Embracing all parts of us leads to wholeness. The rewards for doing your inner child work are relationships which arise from an authentic heart space of love, caring and compassion.

Are you ready to connect with your inner child?

Contact Angelika

905-286-9466

greendoorrelaxation@yahoo.ca

Intimacy Requires Vulnerability

She is driving; he is sitting next to her. Suddenly, he blurts out, “My God! Will you get off that guy’s ass!”

Her response to being yelled at might be to react defensively and say something along the lines of, “Who is driving here, you or me? You always criticize my driving!”

Not constructive communication, wouldn’t you agree?

What happened in that situation? He went from fear to anger in an instant. Had he been more in touch with his vulnerability he might have been able to say, “I feel a bit unsafe right now. Could you give us some more distance from the car in front of us?” Her response to that would most likely have been to meet his needs with understanding.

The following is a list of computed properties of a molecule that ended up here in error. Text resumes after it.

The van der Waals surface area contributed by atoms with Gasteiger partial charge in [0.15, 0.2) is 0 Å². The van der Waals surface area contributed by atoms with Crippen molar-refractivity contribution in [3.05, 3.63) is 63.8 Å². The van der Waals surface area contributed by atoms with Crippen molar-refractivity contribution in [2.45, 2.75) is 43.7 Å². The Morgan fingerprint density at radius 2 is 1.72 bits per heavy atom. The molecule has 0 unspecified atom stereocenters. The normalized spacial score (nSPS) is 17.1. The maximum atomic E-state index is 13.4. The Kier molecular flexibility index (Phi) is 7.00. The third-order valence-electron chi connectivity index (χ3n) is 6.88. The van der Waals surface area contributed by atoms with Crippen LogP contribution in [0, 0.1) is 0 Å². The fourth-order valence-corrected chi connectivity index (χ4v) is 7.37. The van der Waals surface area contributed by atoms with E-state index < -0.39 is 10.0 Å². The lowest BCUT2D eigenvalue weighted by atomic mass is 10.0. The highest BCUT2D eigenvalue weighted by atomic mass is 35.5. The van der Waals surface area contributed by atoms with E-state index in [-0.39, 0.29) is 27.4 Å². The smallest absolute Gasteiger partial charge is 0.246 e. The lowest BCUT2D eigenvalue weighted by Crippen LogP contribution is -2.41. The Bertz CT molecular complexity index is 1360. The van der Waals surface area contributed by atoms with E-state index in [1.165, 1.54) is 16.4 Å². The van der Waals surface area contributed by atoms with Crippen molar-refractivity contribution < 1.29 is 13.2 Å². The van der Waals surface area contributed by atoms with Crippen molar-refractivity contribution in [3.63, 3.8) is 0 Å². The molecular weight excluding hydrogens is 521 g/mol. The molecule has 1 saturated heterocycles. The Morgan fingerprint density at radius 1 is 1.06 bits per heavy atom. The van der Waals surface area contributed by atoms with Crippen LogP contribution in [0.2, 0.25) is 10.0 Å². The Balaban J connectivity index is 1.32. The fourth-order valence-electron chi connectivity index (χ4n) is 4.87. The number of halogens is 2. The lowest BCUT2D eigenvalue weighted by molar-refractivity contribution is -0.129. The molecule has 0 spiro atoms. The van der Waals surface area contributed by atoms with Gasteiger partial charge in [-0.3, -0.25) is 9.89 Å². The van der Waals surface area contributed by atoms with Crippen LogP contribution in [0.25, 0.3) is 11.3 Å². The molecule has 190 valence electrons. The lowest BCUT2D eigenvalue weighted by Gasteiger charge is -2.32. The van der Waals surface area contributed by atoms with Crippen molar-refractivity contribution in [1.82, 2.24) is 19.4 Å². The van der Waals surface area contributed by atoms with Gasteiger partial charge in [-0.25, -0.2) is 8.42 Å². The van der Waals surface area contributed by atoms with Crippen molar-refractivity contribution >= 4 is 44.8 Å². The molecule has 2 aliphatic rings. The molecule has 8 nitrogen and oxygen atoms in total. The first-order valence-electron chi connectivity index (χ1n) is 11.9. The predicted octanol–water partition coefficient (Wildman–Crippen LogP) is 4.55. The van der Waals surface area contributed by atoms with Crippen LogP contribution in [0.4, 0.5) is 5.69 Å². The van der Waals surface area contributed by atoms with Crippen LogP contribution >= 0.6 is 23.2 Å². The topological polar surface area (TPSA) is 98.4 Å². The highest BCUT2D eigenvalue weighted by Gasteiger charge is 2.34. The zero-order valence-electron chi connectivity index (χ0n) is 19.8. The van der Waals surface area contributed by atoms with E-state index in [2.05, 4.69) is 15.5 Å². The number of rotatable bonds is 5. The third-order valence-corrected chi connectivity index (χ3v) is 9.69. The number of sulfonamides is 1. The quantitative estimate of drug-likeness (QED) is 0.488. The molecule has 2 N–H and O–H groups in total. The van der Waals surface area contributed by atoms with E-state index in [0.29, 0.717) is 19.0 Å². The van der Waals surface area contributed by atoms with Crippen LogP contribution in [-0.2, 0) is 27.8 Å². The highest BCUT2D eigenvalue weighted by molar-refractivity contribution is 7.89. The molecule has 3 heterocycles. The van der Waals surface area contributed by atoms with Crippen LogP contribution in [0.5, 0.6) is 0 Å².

When that vulnerable part in us—our inner child—is threatened, we tend to step into a power sub-personality to protect ourselves. One of those power parts is our angry self. Another one might be the rational self, the perfectionist, or any other personality that feels safer and more comfortable. However, to be really close to somebody, to be truly intimate with the people we love, we need to be in touch with our vulnerable self.

In her fabulous TED talk, “The Power of Vulnerability,” Brené Brown analyzes what is needed to make deep connections and why we would want to do that. Connection gives purpose to our life; yet shame keeps us from making those deep connections. Shame is based in the fear or limiting belief of not being worthy of connection. For connection to happen, we have to allow ourselves to be really seen. Courage is required to allow others to see our vulnerable self. Cour is the Latin word for “heart” and the original meaning of courage is to “tell the story of who you are with your whole heart”.